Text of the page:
Pre-Diabetes FAQs

Prediabetes FAQs: frequently asked questions
Prediabetes frequently asked questions

Pre-diabetes, if it goes undiagnosed, can lead to the development of type 2 diabetes. These are the most common questions asked about pre-diabetes.

How is pre-diabetes different to type 2 diabetes?

Pre-diabetes occurs when blood glucose levels exceed normal levels but do not climb high enough to warrant a diagnosis of diabetes.

If pre-diabetes is left untreated it will quickly develop into type 2 diabetes, usually in less than ten years.

Is pre-diabetes the same thing as Impaired glucose tolerance or impaired fasting glucose?

Yes, although this depends on which test is used to diagnose the condition.

Is pre-diabetes the same thing as metabolic syndrome or syndrome X?

Pre-diabetes shares a number of factors with metabolic syndrome and syndrome x, and if unchecked can lead to type 2 diabetes.

Why is this condition called pre-diabetes?

Pre-diabetes used to be called IGT/IFG, but the term pre-diabetes makes it easier to understand.

Furthermore, pre-diabetes implies an impending risk that should be acted upon.

At the pre-diabetic stage type 2 diabetes can still be prevented or delayed.

How would I know if I have pre-diabetes?

The two types of tests for pre-diabetes can establish whether you are suffering from the condition. Doctors will typically use either the fasting plasma glucose test (FPG) or the oral glucose tolerance test (OGTT).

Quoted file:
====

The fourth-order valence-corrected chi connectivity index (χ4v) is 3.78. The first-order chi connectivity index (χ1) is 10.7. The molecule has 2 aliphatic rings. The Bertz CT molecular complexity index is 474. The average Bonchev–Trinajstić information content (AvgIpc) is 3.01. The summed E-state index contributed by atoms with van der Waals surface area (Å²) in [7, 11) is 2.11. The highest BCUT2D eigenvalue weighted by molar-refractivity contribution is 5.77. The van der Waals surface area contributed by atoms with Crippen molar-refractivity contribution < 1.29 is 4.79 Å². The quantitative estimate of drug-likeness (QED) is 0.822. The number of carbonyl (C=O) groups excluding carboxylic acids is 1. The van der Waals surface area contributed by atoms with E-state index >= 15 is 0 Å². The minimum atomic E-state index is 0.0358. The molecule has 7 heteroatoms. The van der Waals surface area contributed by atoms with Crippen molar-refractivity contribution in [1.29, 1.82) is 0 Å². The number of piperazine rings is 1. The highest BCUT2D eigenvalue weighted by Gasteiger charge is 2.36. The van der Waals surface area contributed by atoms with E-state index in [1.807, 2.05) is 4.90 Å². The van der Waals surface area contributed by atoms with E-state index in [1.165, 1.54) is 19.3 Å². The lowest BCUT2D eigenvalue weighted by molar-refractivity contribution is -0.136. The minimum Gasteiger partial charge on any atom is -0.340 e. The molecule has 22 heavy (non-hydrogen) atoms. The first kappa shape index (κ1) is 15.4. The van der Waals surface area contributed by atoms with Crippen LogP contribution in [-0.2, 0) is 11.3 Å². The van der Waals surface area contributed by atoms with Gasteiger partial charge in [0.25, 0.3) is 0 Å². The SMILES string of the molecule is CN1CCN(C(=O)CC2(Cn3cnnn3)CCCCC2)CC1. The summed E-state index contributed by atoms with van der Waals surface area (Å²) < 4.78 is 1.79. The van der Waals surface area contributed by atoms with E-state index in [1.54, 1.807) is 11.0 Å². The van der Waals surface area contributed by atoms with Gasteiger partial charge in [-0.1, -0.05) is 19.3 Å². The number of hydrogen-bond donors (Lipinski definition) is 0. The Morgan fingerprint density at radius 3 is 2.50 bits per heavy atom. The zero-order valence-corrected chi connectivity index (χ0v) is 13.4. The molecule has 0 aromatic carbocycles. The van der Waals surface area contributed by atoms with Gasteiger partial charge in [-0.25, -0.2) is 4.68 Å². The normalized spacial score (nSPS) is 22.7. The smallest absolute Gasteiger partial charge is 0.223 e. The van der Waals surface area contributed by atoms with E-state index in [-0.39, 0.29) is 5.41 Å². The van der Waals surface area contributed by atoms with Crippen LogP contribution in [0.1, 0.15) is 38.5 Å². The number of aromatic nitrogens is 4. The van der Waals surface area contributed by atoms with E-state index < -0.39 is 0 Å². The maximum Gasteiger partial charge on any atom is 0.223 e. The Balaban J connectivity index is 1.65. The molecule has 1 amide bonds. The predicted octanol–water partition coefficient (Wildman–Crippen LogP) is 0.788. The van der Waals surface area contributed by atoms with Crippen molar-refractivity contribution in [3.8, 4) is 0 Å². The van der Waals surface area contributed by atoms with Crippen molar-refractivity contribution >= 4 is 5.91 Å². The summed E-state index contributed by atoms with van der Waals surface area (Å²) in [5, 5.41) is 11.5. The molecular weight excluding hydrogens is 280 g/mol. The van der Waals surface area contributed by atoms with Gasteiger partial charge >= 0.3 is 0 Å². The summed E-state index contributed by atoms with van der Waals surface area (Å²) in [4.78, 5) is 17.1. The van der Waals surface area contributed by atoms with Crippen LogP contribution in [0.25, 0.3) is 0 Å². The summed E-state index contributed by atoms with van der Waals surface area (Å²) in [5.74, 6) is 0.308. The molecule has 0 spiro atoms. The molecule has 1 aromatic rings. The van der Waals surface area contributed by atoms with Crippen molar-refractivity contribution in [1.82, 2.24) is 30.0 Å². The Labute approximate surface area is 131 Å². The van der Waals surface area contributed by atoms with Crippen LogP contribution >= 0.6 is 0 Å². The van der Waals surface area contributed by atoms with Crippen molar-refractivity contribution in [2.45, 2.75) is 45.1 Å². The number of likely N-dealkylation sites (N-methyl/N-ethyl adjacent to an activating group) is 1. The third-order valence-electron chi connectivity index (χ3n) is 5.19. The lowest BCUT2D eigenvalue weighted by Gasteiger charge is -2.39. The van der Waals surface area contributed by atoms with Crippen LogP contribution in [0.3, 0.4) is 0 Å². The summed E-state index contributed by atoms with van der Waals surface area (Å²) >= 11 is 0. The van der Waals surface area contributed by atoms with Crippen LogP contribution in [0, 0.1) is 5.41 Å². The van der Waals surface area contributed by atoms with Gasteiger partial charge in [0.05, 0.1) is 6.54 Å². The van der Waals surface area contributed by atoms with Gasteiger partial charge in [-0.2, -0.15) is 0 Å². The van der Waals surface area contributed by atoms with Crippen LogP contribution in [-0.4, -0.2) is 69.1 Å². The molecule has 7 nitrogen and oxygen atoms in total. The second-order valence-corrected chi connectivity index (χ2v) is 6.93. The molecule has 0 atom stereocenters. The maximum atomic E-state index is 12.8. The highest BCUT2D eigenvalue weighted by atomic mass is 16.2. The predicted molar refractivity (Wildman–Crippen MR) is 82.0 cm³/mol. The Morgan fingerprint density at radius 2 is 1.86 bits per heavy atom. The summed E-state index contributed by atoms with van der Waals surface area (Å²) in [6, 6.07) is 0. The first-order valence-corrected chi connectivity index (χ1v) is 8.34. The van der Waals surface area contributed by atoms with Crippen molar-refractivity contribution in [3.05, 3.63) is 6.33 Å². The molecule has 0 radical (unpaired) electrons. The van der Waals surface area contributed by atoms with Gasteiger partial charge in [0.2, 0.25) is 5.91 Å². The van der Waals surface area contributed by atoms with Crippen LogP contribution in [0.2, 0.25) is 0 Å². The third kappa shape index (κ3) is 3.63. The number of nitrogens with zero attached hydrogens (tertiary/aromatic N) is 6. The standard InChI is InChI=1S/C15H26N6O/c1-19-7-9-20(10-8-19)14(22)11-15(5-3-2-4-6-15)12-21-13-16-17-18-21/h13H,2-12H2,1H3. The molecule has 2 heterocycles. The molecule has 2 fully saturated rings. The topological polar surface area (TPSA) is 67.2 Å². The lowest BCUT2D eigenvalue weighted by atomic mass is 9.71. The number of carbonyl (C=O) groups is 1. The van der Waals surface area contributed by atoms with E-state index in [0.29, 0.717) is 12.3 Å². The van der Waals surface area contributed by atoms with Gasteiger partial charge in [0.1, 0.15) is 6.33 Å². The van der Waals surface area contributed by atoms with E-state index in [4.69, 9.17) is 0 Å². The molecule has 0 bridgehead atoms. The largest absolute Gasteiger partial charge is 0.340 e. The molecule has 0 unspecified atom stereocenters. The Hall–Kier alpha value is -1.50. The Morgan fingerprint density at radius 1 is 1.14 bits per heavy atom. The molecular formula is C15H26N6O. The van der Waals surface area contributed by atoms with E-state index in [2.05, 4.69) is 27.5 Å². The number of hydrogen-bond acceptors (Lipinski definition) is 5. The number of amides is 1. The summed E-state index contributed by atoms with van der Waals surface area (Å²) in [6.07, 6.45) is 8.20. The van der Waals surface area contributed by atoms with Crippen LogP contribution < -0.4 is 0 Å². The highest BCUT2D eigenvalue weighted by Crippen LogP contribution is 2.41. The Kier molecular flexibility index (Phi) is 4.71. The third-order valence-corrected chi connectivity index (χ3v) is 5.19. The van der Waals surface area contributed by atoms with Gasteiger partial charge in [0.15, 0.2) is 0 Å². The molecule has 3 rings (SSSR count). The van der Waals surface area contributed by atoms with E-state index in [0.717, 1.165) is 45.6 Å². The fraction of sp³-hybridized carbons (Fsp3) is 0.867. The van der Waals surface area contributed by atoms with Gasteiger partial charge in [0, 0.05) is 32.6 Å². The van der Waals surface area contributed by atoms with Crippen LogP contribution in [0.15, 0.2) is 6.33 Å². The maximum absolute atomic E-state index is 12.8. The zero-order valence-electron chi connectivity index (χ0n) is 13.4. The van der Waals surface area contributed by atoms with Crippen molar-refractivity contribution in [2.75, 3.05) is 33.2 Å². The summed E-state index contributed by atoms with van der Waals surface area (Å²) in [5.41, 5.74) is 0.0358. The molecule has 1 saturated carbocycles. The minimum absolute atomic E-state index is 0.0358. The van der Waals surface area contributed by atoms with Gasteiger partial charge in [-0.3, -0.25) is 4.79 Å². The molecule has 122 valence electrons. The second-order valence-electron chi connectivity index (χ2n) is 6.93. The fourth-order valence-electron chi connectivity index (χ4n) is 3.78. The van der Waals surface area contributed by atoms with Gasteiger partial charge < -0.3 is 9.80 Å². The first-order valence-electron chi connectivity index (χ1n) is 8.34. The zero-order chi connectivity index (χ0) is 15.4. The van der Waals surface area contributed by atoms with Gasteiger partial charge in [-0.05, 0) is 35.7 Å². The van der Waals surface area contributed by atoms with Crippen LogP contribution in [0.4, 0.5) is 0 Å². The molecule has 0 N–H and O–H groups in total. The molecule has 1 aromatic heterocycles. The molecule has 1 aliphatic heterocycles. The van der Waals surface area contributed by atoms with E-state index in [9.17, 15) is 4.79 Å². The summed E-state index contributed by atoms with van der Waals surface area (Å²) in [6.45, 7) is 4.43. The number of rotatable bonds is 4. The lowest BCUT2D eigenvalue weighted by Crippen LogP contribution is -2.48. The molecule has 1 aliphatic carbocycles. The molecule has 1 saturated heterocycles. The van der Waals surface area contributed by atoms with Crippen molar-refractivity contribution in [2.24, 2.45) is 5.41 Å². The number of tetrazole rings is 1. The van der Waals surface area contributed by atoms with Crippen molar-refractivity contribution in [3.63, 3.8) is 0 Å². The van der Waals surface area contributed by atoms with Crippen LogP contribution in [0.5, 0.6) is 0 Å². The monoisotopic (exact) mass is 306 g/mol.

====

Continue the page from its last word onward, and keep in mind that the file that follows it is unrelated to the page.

These tests require the patient to fast overnight.

What do you need to score on the FPG test to be diagnosed with pre-diabetes?

A normal fasting blood glucose level is below 100 mg/dl - between 100 and 125 mg/dl a person has pre-diabetes. If the blood glucose level rises to 126 mg/dl or above, a person has diabetes.

What do you need to score on the OGTT test to be diagnosed with pre-diabetes?

When it comes to the OGTT test, a person's blood glucose is measured after a fast and 2 hours after a drink rich in glucose.

Normal levels are under 140 mg/dl 2 hours after the drink. 140 to 199 mg/dl 2 hours after the drink means that the person being tested has pre-diabetes. If the 2-hour blood glucose reaches 200 mg/dl or exceeds it, the person has diabetes.

Why is it essential to be diagnosed if I think I might have pre-diabetes?

It could be possible to prevent the development of type 2 diabetes if you find out about your pre-diabetes early enough.

Research indicates that people who have pre-diabetes can delay or prevent the onset of type 2 diabetes by almost 60 per cent with adjustments to diet and exercise.

Reducing weight by ten per cent, and partaking in modest physical activity for 30 minutes daily, could reduce the chance of developing type 2 diabetes.

Will insurance cover things like testing and treatment?

This depends on your insurance policy.

How is pre-diabetes treated?

To treat pre-diabetes, it is necessary to lose a modest amount of weight (approximately 5-10 per cent of total body weight.) This can be achieved through diet and modest exercise. Any weight loss can make a huge difference. Having pre-diabetes increases the risk of heart disease or stroke.

Who should be tested for pre-diabetes?

Some people will be face an increased likelihood of having pre-diabetes. For instance, if you are overweight and aged 45 or older. Other risk factors can include high blood pressure, low HDL cholesterol, a family history of diabetes or gestational diabetes. Some ethnic groups are at a higher risk of diabetes.

When should I be tested?

You should be tested every three years, and if you have pre-diabetes you should be checked for type 2 diabetes at least annually.

Is it possible to have pre-diabetes and be unaware of it?

Yes. Some people who have pre-diabetes exhibit hardly any symptoms. Even diabetic people may not be aware of their condition. Type 2 diabetes symptoms include blurred vision, thirst, frequent need to pee, and tiredness.